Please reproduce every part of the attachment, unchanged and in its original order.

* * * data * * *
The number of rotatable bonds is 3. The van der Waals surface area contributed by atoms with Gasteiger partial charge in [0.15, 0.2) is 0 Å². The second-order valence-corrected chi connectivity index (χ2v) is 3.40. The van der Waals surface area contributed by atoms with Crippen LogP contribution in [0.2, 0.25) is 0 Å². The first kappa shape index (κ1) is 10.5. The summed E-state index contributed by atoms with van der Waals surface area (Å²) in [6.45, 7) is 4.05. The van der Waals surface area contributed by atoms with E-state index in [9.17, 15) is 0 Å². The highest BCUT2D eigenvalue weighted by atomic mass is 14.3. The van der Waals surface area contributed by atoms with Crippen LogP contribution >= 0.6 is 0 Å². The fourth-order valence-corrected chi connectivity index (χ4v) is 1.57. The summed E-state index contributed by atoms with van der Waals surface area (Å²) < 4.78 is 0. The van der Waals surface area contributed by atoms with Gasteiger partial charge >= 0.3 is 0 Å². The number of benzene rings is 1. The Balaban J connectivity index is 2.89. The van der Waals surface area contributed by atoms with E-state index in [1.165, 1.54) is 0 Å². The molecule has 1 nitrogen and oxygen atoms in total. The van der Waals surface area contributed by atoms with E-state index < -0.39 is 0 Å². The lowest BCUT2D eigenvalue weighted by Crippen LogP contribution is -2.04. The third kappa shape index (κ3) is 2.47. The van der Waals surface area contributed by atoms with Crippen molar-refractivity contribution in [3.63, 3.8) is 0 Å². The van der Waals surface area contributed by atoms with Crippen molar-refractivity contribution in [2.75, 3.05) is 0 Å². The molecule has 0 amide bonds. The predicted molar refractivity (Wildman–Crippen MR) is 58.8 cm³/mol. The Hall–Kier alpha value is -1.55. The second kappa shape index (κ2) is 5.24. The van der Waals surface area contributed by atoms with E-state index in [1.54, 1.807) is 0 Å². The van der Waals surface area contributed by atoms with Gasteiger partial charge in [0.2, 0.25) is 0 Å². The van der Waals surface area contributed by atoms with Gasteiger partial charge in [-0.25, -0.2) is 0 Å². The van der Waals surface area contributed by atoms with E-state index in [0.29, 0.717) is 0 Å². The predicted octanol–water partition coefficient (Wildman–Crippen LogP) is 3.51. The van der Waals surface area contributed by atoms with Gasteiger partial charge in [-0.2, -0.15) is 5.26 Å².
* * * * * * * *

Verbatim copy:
The number of rotatable bonds is 3. The van der Waals surface area contributed by atoms with Gasteiger partial charge in [0.15, 0.2) is 0 Å². The second-order valence-corrected chi connectivity index (χ2v) is 3.40. The van der Waals surface area contributed by atoms with Crippen LogP contribution in [0.2, 0.25) is 0 Å². The first kappa shape index (κ1) is 10.5. The summed E-state index contributed by atoms with van der Waals surface area (Å²) in [6.45, 7) is 4.05. The van der Waals surface area contributed by atoms with E-state index in [9.17, 15) is 0 Å². The highest BCUT2D eigenvalue weighted by atomic mass is 14.3. The van der Waals surface area contributed by atoms with Crippen LogP contribution >= 0.6 is 0 Å². The fourth-order valence-corrected chi connectivity index (χ4v) is 1.57. The summed E-state index contributed by atoms with van der Waals surface area (Å²) < 4.78 is 0. The van der Waals surface area contributed by atoms with Gasteiger partial charge >= 0.3 is 0 Å². The number of benzene rings is 1. The Balaban J connectivity index is 2.89. The van der Waals surface area contributed by atoms with E-state index in [1.165, 1.54) is 0 Å². The molecule has 1 nitrogen and oxygen atoms in total. The van der Waals surface area contributed by atoms with E-state index < -0.39 is 0 Å². The lowest BCUT2D eigenvalue weighted by Crippen LogP contribution is -2.04. The third kappa shape index (κ3) is 2.47. The van der Waals surface area contributed by atoms with Crippen molar-refractivity contribution in [3.63, 3.8) is 0 Å². The van der Waals surface area contributed by atoms with Crippen molar-refractivity contribution in [2.75, 3.05) is 0 Å². The molecule has 0 amide bonds. The predicted molar refractivity (Wildman–Crippen MR) is 58.8 cm³/mol. The Hall–Kier alpha value is -1.55. The second kappa shape index (κ2) is 5.24. The van der Waals surface area contributed by atoms with E-state index in [1.54, 1.807) is 0 Å². The van der Waals surface area contributed by atoms with Gasteiger partial charge in [0.2, 0.25) is 0 Å². The van der Waals surface area contributed by atoms with Gasteiger partial charge in [-0.25, -0.2) is 0 Å². The van der Waals surface area contributed by atoms with E-state index in [0.29, 0.717) is 0 Å². The predicted octanol–water partition coefficient (Wildman–Crippen LogP) is 3.51. The van der Waals surface area contributed by atoms with Gasteiger partial charge in [-0.2, -0.15) is 5.26 Å².